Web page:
Sanders Holds Cambridge Event After Controversial Marathon Bomber Comments

bernie sanders cambridge

Sen. Bernie Sanders speaks at an event in Cambridge Tuesday afternoon. (James Rojas/WBZ NewsRadio)

CAMBRIDGE, Mass. (WBZ NewsRadio) — Democratic presidential contender Sen. Bernie Sanders was in Massachusetts Tuesday looking for support—just a day after making controversial comments regarding the Boston Marathon bombing suspects.

At a CNN Town Hall Monday night, Sen. Sanders was asked by a student whether his belief that those with felony records should be allowed to vote meant that people like convicted terrorist Dzhokhar Tsarnaev would be included.

"I think the right to vote is inherent to our democracy," Sanders told that student. "Yes, even for terrible people."

Boston Mayor Marty Walsh, reacting to those comments Tuesday, does not agree.

"When you get incarcerated for taking somebody's life and you go to prison, you lose your right to vote," Walsh told WBZ NewsRadio's Karyn Regal. "I think that people that get out of prison, we should have conversations about that long-term, but I think when somebody takes somebody's life, they lose the right to vote."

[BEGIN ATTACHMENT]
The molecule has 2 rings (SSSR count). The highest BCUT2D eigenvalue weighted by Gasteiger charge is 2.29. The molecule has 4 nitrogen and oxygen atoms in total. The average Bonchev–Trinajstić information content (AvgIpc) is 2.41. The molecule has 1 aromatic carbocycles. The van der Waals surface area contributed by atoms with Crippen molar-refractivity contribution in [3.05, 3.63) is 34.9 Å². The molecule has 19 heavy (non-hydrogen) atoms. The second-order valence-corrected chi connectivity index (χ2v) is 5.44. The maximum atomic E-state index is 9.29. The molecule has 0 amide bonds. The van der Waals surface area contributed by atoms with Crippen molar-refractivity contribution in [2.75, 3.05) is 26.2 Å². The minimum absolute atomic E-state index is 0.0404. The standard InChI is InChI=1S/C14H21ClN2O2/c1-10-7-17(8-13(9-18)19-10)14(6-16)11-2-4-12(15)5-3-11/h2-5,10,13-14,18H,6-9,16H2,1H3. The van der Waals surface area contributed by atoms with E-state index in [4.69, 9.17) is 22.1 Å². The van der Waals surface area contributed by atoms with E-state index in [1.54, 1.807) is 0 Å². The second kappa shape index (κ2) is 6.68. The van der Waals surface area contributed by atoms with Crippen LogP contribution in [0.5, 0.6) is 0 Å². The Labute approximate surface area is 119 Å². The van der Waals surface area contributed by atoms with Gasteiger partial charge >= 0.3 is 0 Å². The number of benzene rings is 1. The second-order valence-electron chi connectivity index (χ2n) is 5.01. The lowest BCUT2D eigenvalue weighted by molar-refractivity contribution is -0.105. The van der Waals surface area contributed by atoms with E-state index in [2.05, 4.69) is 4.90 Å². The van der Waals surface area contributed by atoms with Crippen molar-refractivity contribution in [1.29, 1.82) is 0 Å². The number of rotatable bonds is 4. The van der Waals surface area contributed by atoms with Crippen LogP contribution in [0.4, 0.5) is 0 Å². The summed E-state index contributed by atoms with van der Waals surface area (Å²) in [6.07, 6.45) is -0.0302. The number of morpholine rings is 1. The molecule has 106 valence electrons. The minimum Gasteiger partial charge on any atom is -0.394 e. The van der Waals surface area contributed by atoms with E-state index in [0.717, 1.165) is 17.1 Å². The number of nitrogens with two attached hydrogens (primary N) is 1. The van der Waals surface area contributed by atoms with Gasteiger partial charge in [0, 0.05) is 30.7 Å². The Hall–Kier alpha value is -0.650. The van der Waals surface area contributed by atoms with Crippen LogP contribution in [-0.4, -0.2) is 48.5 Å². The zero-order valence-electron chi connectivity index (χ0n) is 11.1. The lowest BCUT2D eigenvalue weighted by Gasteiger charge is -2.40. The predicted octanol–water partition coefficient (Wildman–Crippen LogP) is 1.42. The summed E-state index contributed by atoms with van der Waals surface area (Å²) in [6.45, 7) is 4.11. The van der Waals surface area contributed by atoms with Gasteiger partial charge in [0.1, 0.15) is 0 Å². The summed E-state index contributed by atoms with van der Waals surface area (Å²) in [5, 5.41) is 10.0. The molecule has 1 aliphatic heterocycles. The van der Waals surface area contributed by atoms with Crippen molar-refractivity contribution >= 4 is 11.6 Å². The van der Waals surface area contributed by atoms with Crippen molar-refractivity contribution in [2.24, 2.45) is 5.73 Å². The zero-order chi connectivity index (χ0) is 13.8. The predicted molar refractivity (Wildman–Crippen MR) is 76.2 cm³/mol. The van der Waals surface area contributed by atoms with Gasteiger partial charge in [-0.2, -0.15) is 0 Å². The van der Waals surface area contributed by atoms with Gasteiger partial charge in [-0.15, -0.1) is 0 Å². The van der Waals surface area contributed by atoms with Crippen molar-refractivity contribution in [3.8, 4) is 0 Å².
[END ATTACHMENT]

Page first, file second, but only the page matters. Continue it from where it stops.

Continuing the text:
Impeachment, Felons Voting Divides Democrats At CNN Forum - Thumbnail Image

Impeachment, Felons Voting Divides Democrats At CNN Forum

Sanders chose a much smaller venue to speak to about 100 supporters Tuesday at Cambridge's Club Passim.

He discussed a number of subjects including prison reform, rent control, marijuana, and climate change, which he called "an existential crisis."

"We are the 99 percent, and the 99 percent will prevail over the one percent," he told the crowd.

Those who spoke with WBZ NewsRadio's James Rojas were more open to his ideas on restoring voting rights for prisoners, and didn't think his comments were that controversial.

"He realizes that the slippery slope of voting discrimination and the history of that is just going to continue if we don't put our foot down and say every American has the right to a vote," one man said, adding that it didn't shake him, but he "could see how it would, for some people."

"The way I interpret it is more like, people with misdemeanors, marijuana/cannabis, those sort of crimes, should be able to vote," said another supporter.

"I had to take a step back and think about it, right?" said another man. "But we have to protect the American right to vote."

Sanders did not take any questions from the media, leaving immediately following the event.

WBZ NewsRadio's James Rojas (@JamesRojasWBZ) reports

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